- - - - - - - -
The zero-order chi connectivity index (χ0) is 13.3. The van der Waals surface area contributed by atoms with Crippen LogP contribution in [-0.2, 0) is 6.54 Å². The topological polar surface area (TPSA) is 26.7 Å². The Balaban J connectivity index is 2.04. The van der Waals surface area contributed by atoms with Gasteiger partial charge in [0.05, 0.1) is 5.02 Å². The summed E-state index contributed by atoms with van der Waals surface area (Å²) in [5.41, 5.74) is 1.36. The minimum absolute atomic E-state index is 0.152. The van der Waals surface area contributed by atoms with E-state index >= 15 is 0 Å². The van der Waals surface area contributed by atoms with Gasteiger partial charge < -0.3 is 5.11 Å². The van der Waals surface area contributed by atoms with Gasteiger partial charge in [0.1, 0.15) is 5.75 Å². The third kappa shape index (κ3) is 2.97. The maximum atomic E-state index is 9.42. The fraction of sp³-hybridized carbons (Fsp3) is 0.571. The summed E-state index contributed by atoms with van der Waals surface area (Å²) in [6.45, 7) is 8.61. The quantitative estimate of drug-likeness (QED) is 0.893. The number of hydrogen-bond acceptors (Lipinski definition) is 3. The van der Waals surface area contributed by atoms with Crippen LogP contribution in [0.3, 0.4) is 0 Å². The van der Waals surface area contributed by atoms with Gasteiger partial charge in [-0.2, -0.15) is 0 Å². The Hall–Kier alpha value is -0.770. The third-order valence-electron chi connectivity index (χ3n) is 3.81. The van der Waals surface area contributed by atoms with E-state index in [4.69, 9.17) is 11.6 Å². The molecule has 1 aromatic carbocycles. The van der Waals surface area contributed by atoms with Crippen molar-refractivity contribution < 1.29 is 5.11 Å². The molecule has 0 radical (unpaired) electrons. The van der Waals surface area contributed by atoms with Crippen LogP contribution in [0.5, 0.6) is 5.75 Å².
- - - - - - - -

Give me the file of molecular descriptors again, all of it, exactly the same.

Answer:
The zero-order chi connectivity index (χ0) is 13.3. The van der Waals surface area contributed by atoms with Crippen LogP contribution in [-0.2, 0) is 6.54 Å². The topological polar surface area (TPSA) is 26.7 Å². The Balaban J connectivity index is 2.04. The van der Waals surface area contributed by atoms with Gasteiger partial charge in [0.05, 0.1) is 5.02 Å². The summed E-state index contributed by atoms with van der Waals surface area (Å²) in [5.41, 5.74) is 1.36. The minimum absolute atomic E-state index is 0.152. The van der Waals surface area contributed by atoms with E-state index >= 15 is 0 Å². The van der Waals surface area contributed by atoms with Gasteiger partial charge < -0.3 is 5.11 Å². The van der Waals surface area contributed by atoms with Gasteiger partial charge in [0.1, 0.15) is 5.75 Å². The third kappa shape index (κ3) is 2.97. The maximum atomic E-state index is 9.42. The fraction of sp³-hybridized carbons (Fsp3) is 0.571. The summed E-state index contributed by atoms with van der Waals surface area (Å²) in [6.45, 7) is 8.61. The quantitative estimate of drug-likeness (QED) is 0.893. The number of hydrogen-bond acceptors (Lipinski definition) is 3. The van der Waals surface area contributed by atoms with Crippen LogP contribution in [0.3, 0.4) is 0 Å². The van der Waals surface area contributed by atoms with Gasteiger partial charge in [-0.2, -0.15) is 0 Å². The Hall–Kier alpha value is -0.770. The third-order valence-electron chi connectivity index (χ3n) is 3.81. The van der Waals surface area contributed by atoms with E-state index in [4.69, 9.17) is 11.6 Å². The molecule has 1 aromatic carbocycles. The van der Waals surface area contributed by atoms with Crippen molar-refractivity contribution < 1.29 is 5.11 Å². The molecule has 0 radical (unpaired) electrons. The van der Waals surface area contributed by atoms with Crippen LogP contribution in [0.5, 0.6) is 5.75 Å².